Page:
After my last post on HBO’s Girls, I was still willing to still give the series a shot. Except now I’m realizing something even worse–these writers really have no clue why people are upset over the lack of minority representation in their New York based show. Amazing.
Let me just say that I’m not surprised that a lot of people are drinking the haterade when it comes to this show. Anything that’s deemed hipster-ish with witty humor, a Modcloth wardrobe and critical acclaim is never consumed easily by the masses (see: people’s responses to Wes Anderson’s latest trailer for Moonrise Kingdom). I also agree that a lot of the backlash against the show is misogynistic: television is a male-dominated media, yet we still find reasons to not celebrate an original, female oriented series and instead call it what Two and a Half Men’s creator, Lee Aronsohn, said, “peak vagina on television, the point of labia saturation.”
But here’s the problem. The writers behind Girls really don’t understand why this lack of representation, especially for young women of color, is a valid issue. They’re clueless.
Example #1: Lesley Arfin, one of the show writers, responded to the criticism with the perfect tweet:
You know what also bothers Arfin? How come there aren’t any college scholarships for white people? How come we don’t have any TV networks devoted to white people? I don’t even want to get started on why this supposedly hilarious joke is quite the opposite, on how Precious (for once) portrays a story about the underrepresented and the ignored–because I’m not very eloquent.
On the plus side, Arfin’s tweet proves all along that she (and probably the other writers) has no idea how institutionalized racism works in this country. The criticism against her show can’t be countered with “Well, minorities don’t support equal representation either.” It’s about the complete and visible exclusion of a very present part of New York’s population.
No, I’m not asking for token minorities to be included in the story. I’m asking for the writers to just widen their horizons and include minorities in their stories because hey, we exist. We’re here. We’re riding the elevators with you, we’re on the subways, we email you and we even went to college with you. Just think of us. These writers have to know some African American or Latina women, right? And if they’re so hipster, where the hell are the Asian girls? Come on. The hipster movement wouldn’t have happened without us. We’re like, everywhere.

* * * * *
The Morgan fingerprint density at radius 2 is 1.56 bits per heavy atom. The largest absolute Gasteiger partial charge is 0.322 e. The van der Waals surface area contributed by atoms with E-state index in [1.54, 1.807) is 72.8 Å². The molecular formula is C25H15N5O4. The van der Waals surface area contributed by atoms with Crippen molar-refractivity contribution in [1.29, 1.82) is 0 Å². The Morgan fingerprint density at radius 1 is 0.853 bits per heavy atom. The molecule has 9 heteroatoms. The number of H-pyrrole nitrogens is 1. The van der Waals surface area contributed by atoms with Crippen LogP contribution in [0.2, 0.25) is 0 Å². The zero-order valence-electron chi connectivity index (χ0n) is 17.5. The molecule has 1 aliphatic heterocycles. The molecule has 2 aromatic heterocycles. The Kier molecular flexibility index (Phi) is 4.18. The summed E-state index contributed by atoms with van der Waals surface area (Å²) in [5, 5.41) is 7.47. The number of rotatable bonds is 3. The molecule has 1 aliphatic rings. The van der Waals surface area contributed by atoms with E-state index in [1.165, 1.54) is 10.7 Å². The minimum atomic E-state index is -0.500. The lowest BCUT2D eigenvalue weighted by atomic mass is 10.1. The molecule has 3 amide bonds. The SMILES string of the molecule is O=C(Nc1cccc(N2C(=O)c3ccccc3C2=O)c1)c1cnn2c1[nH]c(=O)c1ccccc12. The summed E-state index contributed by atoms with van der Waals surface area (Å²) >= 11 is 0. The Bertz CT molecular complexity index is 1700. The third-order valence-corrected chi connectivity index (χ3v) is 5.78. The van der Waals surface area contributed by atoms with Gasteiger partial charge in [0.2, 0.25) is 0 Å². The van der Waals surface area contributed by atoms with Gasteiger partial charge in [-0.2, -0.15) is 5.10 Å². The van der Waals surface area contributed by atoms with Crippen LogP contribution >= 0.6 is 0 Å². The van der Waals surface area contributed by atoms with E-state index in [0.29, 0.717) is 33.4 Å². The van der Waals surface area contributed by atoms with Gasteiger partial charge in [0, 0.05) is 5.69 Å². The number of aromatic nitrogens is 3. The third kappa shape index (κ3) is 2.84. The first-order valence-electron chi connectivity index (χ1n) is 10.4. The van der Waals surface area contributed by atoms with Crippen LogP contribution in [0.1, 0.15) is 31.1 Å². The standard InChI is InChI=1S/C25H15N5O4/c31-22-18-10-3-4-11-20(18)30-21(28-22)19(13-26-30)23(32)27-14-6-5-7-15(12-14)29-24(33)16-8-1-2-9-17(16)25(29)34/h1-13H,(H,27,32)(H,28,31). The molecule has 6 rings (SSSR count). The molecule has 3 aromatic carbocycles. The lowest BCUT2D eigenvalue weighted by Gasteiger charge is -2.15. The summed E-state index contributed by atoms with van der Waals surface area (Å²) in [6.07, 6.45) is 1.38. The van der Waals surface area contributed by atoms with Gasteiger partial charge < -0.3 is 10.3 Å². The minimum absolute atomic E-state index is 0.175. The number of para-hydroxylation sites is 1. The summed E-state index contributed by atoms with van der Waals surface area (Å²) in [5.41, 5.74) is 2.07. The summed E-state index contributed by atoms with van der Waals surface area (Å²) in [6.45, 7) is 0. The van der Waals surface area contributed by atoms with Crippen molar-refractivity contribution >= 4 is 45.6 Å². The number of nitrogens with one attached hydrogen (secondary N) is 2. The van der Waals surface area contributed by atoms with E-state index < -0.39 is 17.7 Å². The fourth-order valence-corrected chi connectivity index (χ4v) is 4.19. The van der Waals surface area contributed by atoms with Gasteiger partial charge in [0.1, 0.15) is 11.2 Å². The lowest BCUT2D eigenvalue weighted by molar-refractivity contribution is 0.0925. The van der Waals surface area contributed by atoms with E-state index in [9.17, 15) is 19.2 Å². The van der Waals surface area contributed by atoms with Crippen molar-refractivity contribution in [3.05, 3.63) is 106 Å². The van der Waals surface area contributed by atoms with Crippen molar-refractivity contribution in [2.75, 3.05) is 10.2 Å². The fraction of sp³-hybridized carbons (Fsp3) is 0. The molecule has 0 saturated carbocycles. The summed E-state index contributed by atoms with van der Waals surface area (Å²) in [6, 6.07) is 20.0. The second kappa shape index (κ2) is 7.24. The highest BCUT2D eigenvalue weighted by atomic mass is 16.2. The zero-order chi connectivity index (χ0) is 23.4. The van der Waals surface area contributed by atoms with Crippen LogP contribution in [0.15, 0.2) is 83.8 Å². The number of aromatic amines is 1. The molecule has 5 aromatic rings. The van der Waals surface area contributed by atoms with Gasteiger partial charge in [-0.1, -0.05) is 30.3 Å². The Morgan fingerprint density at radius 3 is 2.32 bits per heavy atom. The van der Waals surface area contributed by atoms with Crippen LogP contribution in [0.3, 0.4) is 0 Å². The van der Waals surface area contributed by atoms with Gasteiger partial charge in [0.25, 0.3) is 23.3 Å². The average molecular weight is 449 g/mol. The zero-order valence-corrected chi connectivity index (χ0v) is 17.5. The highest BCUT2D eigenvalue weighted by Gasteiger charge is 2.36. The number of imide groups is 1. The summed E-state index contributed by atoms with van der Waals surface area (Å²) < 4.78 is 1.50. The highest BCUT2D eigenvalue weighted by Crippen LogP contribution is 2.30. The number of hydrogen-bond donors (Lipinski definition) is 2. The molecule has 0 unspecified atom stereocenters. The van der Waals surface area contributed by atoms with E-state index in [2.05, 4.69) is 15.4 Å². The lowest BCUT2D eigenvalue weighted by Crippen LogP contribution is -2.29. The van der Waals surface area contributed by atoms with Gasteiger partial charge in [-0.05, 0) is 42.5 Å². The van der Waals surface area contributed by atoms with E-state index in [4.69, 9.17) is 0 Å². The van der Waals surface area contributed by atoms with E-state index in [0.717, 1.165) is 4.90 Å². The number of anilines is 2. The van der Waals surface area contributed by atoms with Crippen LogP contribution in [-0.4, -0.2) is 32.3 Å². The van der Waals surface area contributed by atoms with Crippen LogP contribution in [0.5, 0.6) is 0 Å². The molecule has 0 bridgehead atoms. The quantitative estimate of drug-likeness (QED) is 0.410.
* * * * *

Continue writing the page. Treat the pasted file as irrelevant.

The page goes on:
Example #2: The writers of Girls think 2 Broke Girls is great.
No, seriously. Yes, that show with the horrible, stereotypical Asian male character who makes us cringe with embarrassment. In the interview with Buzzfeed, Lesley Arfin (again) said the following:
“2 Broke Girls” is very funny and has very smart writers on it. It reminds me of the shows I was really into when I was growing up (must be the multi cam).
That came after Sarah Heyward said:
One of our primary goals in the room was to create a show that felt as real and true to life as possible.
Funny how those two statements really contradict each other. While I understand how a lot of people don’t see racist stereotypes (even when it plays out right before them on the small screen), it still says a lot when you can call another show “funny” with “smart” people without a statement on how derogatory Matthew Moy’s character can be. Okay, I wasn’t expecting them to turn the interview into a serious conversation about race, but I find it revealing (especially after all that public criticism) that some people just don’t see it. At all. And that explains a lot.
Example #3: Lena Dunham says the lack of minorities was an “complete accident.” OOPSIES.
In an interview with the Huffington Post, she mentions that she’s aware of the response towards her show’s casting. She promises,
When I get a tweet from a girl who’s like, “I’d love to watch the show, but I wish there were more women of color.” You know what? I do, too, and if we have the opportunity to do a second season, I’ll address that.
I appreciate her honesty: the lack of minorities wasn’t intentional. I never thought it was but still, calling this an accident just brings up more questions. How is it possible that a room full of professional writers never thought of how white the cast was? So Dunham’s world is really that sheltered? How much does this reflect on Hollywood’s overall exclusion, stereotyping and white-washing of minorities? (A lot.)
Right now, the latest debate in our household is whether or not we should still appreciate Girls for what it is: a smart, honest and funny scripted series about young women. Just because the show is super white doesn’t mean you have to hate it. So I look at Lena Dunham and want to give it another try. Then I read Lesley Arfin’s tweet and my blood starts to boil again. Does a well-written show that unintentionally dismisses non-whites still have worth? I can’t decide but in the meantime, I’ll be vocal about it.